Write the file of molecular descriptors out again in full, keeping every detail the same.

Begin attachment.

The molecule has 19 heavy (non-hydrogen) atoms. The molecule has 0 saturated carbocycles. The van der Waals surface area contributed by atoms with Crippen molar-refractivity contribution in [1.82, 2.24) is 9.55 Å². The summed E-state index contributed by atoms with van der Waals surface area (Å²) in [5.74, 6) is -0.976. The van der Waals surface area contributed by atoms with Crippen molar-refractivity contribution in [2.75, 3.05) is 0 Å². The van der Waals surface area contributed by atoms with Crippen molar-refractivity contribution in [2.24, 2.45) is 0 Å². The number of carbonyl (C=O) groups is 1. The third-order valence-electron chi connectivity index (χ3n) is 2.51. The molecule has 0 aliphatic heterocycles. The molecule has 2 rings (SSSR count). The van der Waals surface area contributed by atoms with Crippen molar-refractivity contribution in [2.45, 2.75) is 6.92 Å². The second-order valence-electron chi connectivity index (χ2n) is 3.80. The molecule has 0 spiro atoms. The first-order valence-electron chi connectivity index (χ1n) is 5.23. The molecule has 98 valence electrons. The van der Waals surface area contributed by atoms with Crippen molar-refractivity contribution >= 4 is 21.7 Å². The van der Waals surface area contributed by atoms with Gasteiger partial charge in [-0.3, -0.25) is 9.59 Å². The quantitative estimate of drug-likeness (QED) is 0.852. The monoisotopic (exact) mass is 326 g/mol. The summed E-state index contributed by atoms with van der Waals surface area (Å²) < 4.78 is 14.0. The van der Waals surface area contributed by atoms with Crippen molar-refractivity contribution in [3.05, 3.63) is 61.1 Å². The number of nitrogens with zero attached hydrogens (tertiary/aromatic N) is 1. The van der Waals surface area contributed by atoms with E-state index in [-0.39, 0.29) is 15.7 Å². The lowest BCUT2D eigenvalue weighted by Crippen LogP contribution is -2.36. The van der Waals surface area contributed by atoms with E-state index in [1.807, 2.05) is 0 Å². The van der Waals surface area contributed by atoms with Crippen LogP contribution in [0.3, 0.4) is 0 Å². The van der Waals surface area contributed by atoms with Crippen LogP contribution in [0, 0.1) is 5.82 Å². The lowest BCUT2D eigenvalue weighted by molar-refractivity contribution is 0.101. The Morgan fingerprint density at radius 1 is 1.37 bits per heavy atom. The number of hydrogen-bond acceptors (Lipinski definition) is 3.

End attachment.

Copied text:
The molecule has 19 heavy (non-hydrogen) atoms. The molecule has 0 saturated carbocycles. The van der Waals surface area contributed by atoms with Crippen molar-refractivity contribution in [1.82, 2.24) is 9.55 Å². The summed E-state index contributed by atoms with van der Waals surface area (Å²) in [5.74, 6) is -0.976. The van der Waals surface area contributed by atoms with Crippen molar-refractivity contribution in [2.75, 3.05) is 0 Å². The van der Waals surface area contributed by atoms with Crippen molar-refractivity contribution in [2.24, 2.45) is 0 Å². The number of carbonyl (C=O) groups is 1. The third-order valence-electron chi connectivity index (χ3n) is 2.51. The molecule has 0 aliphatic heterocycles. The molecule has 2 rings (SSSR count). The van der Waals surface area contributed by atoms with Crippen molar-refractivity contribution in [2.45, 2.75) is 6.92 Å². The second-order valence-electron chi connectivity index (χ2n) is 3.80. The molecule has 0 spiro atoms. The first-order valence-electron chi connectivity index (χ1n) is 5.23. The molecule has 98 valence electrons. The van der Waals surface area contributed by atoms with Crippen molar-refractivity contribution >= 4 is 21.7 Å². The van der Waals surface area contributed by atoms with Gasteiger partial charge in [-0.3, -0.25) is 9.59 Å². The quantitative estimate of drug-likeness (QED) is 0.852. The monoisotopic (exact) mass is 326 g/mol. The summed E-state index contributed by atoms with van der Waals surface area (Å²) < 4.78 is 14.0. The van der Waals surface area contributed by atoms with Crippen molar-refractivity contribution in [3.05, 3.63) is 61.1 Å². The number of nitrogens with zero attached hydrogens (tertiary/aromatic N) is 1. The van der Waals surface area contributed by atoms with E-state index in [-0.39, 0.29) is 15.7 Å². The lowest BCUT2D eigenvalue weighted by Crippen LogP contribution is -2.36. The van der Waals surface area contributed by atoms with E-state index in [1.807, 2.05) is 0 Å². The van der Waals surface area contributed by atoms with Crippen LogP contribution in [0.3, 0.4) is 0 Å². The van der Waals surface area contributed by atoms with Crippen LogP contribution in [0, 0.1) is 5.82 Å². The lowest BCUT2D eigenvalue weighted by molar-refractivity contribution is 0.101. The Morgan fingerprint density at radius 1 is 1.37 bits per heavy atom. The number of hydrogen-bond acceptors (Lipinski definition) is 3.